Notice of availability; request for comments.
On July 19, 2010, President Obama signed Executive Order 13547 establishing a National Policy for the Stewardship of the Ocean, our Coasts, and the Great Lakes (National Ocean Policy). As part of the President's charge for Federal agencies to implement the National Ocean Policy, the National Ocean Council developed actions to achieve the Policy's nine priority objectives, and to address some of the most pressing challenges facing the ocean, our coasts, and the Great Lakes. Collectively, the actions are encompassed in a single draft National Ocean Policy Implementation Plan (Implementation Plan). The draft Implementation Plan describes more than 50 actions the Federal Government will take to improve the health of the ocean, coasts, and Great Lakes, which support tens of millions of jobs, contribute trillions of dollars a year to the national economy, and are essential to public health and national security.
The draft Implementation Plan will ensure the Federal Government targets limited resources more effectively to deliver demonstrable results for the American people, including predictability for users, more efficient and coordinated decision-making, and improved sharing of data and technology. For each action, the Implementation Plan outlines key milestones, identifies responsible agencies, and indicates the expected timeframe for completion.
Experts from the National Ocean Council's member departments, agencies, and offices developed the actions in the draft Implementation Plan with significant input from national, regional, and local stakeholders and the general public. The development process included public comment periods from January through April 2011 and June through July 2011, and 12 regional listening sessions around the country.
Next, public comments on the draft Implementation Plan will inform the preparation of the final plan. We welcome your general input, and also pose the following questions:
- Does the draft Implementation Plan reflect actions you see are needed to address the nine priorities for the ocean, coasts, and the Great lakes?
- What is the most effective way to measure outcomes and to detect whether a particular action in the Implementation Plan has achieved its intended outcome? Would a report card format be useful?
Comments received will be collated and posted on the National Ocean Council Web site. The final Implementation Plan is expected in the spring of 2012.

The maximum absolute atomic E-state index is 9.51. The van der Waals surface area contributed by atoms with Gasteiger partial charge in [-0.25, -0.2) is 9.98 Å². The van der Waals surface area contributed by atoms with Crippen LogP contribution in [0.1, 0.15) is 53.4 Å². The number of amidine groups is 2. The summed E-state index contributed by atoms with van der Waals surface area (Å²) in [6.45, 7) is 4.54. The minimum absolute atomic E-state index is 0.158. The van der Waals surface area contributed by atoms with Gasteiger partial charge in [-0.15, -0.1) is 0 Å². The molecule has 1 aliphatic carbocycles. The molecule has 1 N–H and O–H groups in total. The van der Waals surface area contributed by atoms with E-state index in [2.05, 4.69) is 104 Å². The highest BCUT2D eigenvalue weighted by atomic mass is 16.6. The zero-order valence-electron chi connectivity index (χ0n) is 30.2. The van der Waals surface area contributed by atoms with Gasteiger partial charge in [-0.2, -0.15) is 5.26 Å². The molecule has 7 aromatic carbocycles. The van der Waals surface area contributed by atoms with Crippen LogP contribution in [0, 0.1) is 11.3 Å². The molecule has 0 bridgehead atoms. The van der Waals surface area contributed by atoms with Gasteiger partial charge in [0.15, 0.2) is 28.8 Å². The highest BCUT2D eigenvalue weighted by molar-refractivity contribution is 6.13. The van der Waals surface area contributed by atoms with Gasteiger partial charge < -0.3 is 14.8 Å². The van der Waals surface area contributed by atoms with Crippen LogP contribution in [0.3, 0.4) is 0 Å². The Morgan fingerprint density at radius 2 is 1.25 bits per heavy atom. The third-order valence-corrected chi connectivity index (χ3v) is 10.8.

The National Ocean Council must receive comments by midnight, February 27, 2012.
The draft Implementation Plan and additional information can be found at http://www.WhiteHouse.gov/oceans. Comments should be submitted electronically to http://www.WhiteHouse.gov/oceans. Comments may also be sent in writing to “ATTN: National Ocean Council” by fax to (202) 456-0753, or by mail to National Ocean Council, 722 Jackson Place NW., Washington, DC 20503. Heightened security measures in force may delay mail delivery; therefore, please allow at least two (2) to three (3) weeks of additional time for mailed comments to arrive. We encourage you to also submit comments through the National Ocean Council Web site.
FOR FURTHER INFORMATION CONTACT:
Questions about the content of this request may be submitted through the National Ocean Council Web site at http://www.WhiteHouse.gov/administration/eop/oceans/contact or by mail to National Ocean Council, 722 Jackson Place NW., Washington, DC 20503. Please note, heightened security measures in force may delay mail delivery; therefore, we encourage you to also submit questions through the National Ocean Council Web site.
On July 19, 2010, President Obama signed Executive Order 13547 establishing a National Policy for the Stewardship of the Ocean, our Coasts, and the Great Lakes. That Executive Order adopts the Final Recommendations of the Interagency Ocean Policy Task Force and directs Federal agencies to take the appropriate steps to implement them. The Executive Order creates an interagency National Ocean Council to strengthen ocean governance and coordination and identifies nine priority objectives for the National Ocean Council to pursue.